[C]ities were beginning their updates to their comp plans, which involves once-in-a-decade planning for the next 20 years. Decisions by the community councils to disapprove elements of the updated comp plans in their neighborhoods could’ve had unfair effects on neighboring residents for another decade or more.

Neal Black, current KCC Member and former HCC Member

The Senate passed the bill with a bipartisan vote, without any amendments. We thought our job was done, but the opposition was pushing loudly for Governor Inslee to veto. So we sent out a final call-to-action to our networks. 

To our great relief, on March 11, 2022, Governor Inslee signed HB 1769

A screen shot from a video showing a man wearing a mask sitting at a desk and reviewing a stack of papers.
(Credit: Washington Public Affairs Network)

We had to mobilize supporters at each step: the House committee vote, the House floor vote, the Senate committee hearing, amendment threats during the Senate floor debate, and then the Governor’s signature. TAN users alone self-reported taking over 200 actions on this bill.

As novices, we winged our way through this entire nerve-wracking process. We were always on high alert looking out for the next actions needed in this whirlwind session. We worried about mobilization exhaustion, but supporters came through. 

We also worried about the politics and complexities of the process, which make it hard for any legislation to pass, especially during a short session. Rep. Walen told us that she hadn’t initially expected the bill to pass in one session. Bills often need to be introduced several years in a row before succeeding.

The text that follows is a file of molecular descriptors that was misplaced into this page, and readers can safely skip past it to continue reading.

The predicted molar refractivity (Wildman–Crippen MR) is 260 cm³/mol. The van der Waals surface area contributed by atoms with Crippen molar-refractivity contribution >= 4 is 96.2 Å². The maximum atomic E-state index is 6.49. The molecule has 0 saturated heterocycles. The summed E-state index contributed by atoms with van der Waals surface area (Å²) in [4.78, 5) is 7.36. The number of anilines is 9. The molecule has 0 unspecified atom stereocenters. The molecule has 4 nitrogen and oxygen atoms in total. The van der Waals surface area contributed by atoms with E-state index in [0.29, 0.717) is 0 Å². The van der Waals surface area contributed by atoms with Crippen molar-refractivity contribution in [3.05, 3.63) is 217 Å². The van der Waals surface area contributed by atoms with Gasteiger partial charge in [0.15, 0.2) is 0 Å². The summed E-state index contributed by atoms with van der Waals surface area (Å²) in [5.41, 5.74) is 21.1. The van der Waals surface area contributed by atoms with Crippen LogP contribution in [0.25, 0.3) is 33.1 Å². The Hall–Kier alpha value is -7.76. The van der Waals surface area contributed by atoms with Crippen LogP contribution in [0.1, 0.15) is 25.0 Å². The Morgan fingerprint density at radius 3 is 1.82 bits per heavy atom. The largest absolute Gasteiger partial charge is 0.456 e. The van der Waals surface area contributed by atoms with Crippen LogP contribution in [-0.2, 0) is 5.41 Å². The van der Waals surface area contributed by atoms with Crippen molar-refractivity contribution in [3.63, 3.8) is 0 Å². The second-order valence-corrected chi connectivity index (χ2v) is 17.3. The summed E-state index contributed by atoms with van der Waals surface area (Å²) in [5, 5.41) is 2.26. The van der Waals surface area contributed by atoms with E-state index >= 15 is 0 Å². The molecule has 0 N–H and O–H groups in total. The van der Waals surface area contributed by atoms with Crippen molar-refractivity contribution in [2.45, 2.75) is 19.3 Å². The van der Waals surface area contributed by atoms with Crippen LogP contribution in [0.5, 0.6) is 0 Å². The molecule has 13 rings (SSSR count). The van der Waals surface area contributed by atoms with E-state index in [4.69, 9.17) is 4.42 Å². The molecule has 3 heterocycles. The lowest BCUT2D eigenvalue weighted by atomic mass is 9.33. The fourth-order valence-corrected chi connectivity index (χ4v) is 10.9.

A bar graph showing a statistical summary of bills introduced and passed by chamber, total, and year. Less than 10 percent of introduced bills pass.
In each WA legislative session, only a small percentage of the bills introduced actually pass. (Credit: WA State Legislature website)

Nonetheless HB 1769 beat the odds. 

A decade ago, sunsetting efforts had failed. But this year, the stars seemed aligned. After the 2016 election and then 2020 events, grassroots activism was on the rise. There was now a significantly greater focus on structural inequity, affordable housing, and climate, which predisposed many individuals, organizations, and legislators to support the bill. Our work tapped into that changing spirit. 

Pursuant to the July 9, 2022, sunset date, Kirkland has begun the process of unwinding the HCC from its municipal and zoning codes, which will result in a single land use planning code that applies to the entire city. To learn more, see the Kirkland City staff’s presentation that outlines the planned stages. 

Code Amendments Associated With Sunsetting of HCC by Natalie Bicknell on Scribd